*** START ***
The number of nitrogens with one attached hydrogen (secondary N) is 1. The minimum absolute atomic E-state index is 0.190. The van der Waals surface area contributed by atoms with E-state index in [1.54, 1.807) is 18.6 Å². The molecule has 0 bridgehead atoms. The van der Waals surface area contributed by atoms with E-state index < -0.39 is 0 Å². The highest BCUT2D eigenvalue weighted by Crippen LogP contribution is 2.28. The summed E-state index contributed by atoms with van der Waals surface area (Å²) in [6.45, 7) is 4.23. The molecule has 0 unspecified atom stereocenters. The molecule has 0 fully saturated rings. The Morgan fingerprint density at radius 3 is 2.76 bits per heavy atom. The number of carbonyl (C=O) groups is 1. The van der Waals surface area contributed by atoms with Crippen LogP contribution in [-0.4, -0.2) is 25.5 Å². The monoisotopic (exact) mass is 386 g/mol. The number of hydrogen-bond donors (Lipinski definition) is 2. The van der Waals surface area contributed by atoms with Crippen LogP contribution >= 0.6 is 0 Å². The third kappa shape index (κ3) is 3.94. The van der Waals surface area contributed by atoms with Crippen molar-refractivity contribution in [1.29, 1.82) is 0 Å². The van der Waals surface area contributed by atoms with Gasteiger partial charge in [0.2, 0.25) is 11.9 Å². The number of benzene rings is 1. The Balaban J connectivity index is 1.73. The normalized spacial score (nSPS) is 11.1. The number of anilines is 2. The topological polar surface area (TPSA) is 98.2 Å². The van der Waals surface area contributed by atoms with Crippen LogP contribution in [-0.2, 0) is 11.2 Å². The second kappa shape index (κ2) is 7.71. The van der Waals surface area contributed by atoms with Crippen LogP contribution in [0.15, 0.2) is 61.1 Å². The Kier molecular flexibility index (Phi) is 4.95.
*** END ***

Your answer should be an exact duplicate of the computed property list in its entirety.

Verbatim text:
The number of nitrogens with one attached hydrogen (secondary N) is 1. The minimum absolute atomic E-state index is 0.190. The van der Waals surface area contributed by atoms with E-state index in [1.54, 1.807) is 18.6 Å². The molecule has 0 bridgehead atoms. The van der Waals surface area contributed by atoms with E-state index < -0.39 is 0 Å². The highest BCUT2D eigenvalue weighted by Crippen LogP contribution is 2.28. The summed E-state index contributed by atoms with van der Waals surface area (Å²) in [6.45, 7) is 4.23. The molecule has 0 unspecified atom stereocenters. The molecule has 0 fully saturated rings. The Morgan fingerprint density at radius 3 is 2.76 bits per heavy atom. The number of carbonyl (C=O) groups is 1. The van der Waals surface area contributed by atoms with Crippen LogP contribution in [-0.4, -0.2) is 25.5 Å². The monoisotopic (exact) mass is 386 g/mol. The number of hydrogen-bond donors (Lipinski definition) is 2. The van der Waals surface area contributed by atoms with Crippen LogP contribution >= 0.6 is 0 Å². The third kappa shape index (κ3) is 3.94. The van der Waals surface area contributed by atoms with Crippen molar-refractivity contribution in [1.29, 1.82) is 0 Å². The van der Waals surface area contributed by atoms with Gasteiger partial charge in [0.2, 0.25) is 11.9 Å². The number of benzene rings is 1. The Balaban J connectivity index is 1.73. The normalized spacial score (nSPS) is 11.1. The number of anilines is 2. The topological polar surface area (TPSA) is 98.2 Å². The van der Waals surface area contributed by atoms with Crippen LogP contribution in [-0.2, 0) is 11.2 Å². The second kappa shape index (κ2) is 7.71. The van der Waals surface area contributed by atoms with Crippen LogP contribution in [0.15, 0.2) is 61.1 Å². The Kier molecular flexibility index (Phi) is 4.95.